Six wards are now closed at York Hospital after an outbreak of the Norovirus. The first cases of the so-called winter vomiting bug were found at the hospital almost three weeks ago, but experts say they believe the outbreak is now at it's peak.
Some operations have also been cancelled, and people have been asked to stay away from the hospital unless it is absolutely necessary to visit.
Chief Nurse Libby McManus told ITV News "It's really tough in the hospital. We have had to open extra beds wherever we can in areas which have previously been empty. Staff are also thin on the ground because some of them have also come down with the bug."
It's been a particularly tough two or three weeks in the run up to this, but looking at the pattern, we think this is at it's peak and we're just waiting for it to clear now.
– Libby McManus, York Teching Hospitals NHS Foundation Trust
Ten wards have been closed and operations postponed after York Hospital was put on “red alert” due to a virulent stomach bug hiting the complex.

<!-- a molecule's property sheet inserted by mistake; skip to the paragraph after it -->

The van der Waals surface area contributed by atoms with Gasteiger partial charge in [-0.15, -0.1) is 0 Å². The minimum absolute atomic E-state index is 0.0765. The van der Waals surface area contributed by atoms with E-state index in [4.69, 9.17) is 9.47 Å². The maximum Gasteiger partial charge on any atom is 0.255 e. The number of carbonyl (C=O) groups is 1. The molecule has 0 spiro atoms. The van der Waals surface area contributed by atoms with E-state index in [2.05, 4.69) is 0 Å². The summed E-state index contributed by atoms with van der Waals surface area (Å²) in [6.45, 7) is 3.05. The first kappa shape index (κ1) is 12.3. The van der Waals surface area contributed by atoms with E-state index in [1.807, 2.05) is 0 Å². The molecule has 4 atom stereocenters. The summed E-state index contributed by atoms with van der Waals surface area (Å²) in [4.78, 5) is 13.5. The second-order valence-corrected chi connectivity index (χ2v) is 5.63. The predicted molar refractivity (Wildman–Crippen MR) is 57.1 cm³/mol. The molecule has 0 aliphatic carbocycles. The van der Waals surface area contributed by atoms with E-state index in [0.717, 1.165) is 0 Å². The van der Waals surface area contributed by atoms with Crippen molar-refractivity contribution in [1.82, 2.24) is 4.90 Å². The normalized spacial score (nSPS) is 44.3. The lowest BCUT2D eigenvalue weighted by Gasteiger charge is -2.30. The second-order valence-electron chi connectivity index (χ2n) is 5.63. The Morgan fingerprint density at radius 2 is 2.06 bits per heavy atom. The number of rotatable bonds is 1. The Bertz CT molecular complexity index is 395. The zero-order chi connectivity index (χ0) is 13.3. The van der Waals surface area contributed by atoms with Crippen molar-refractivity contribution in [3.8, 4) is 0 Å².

Health bosses admitted that the hospital was struggling to cope under the pressure of the outbreak, and had triggered its 'red alert status' as the vomiting bug spread to ten wards at the Wigginton Road site.
Mandy McGale, director of operations for York Teaching Hospital NHS Foundation Trust, said: “Red alert status means that the hospital is under significant operational pressure which triggers our contingency plans to be initiated.
“This includes redeploying staff when necessary and rescheduling non-urgent planned procedures and operations. "
Winter vomiting bug has resulted in the closure of one ward to new admissions at York Hospital and the partial closure of another.
Hospital bosses are now calling for people to take extra precautions when visiting relatives. The outbreak is the second in as many months at Wigginton Road.
Libby McManus, chief nurse, said: “We are specifically asking people who have been unwell not to visit the hospital until they have been free of symptoms for 48 hours. This is really important because the virus is highly infectious.
“The virus is easily spread by contact with an infected person, especially through their hands, although the risk is reduced over time.”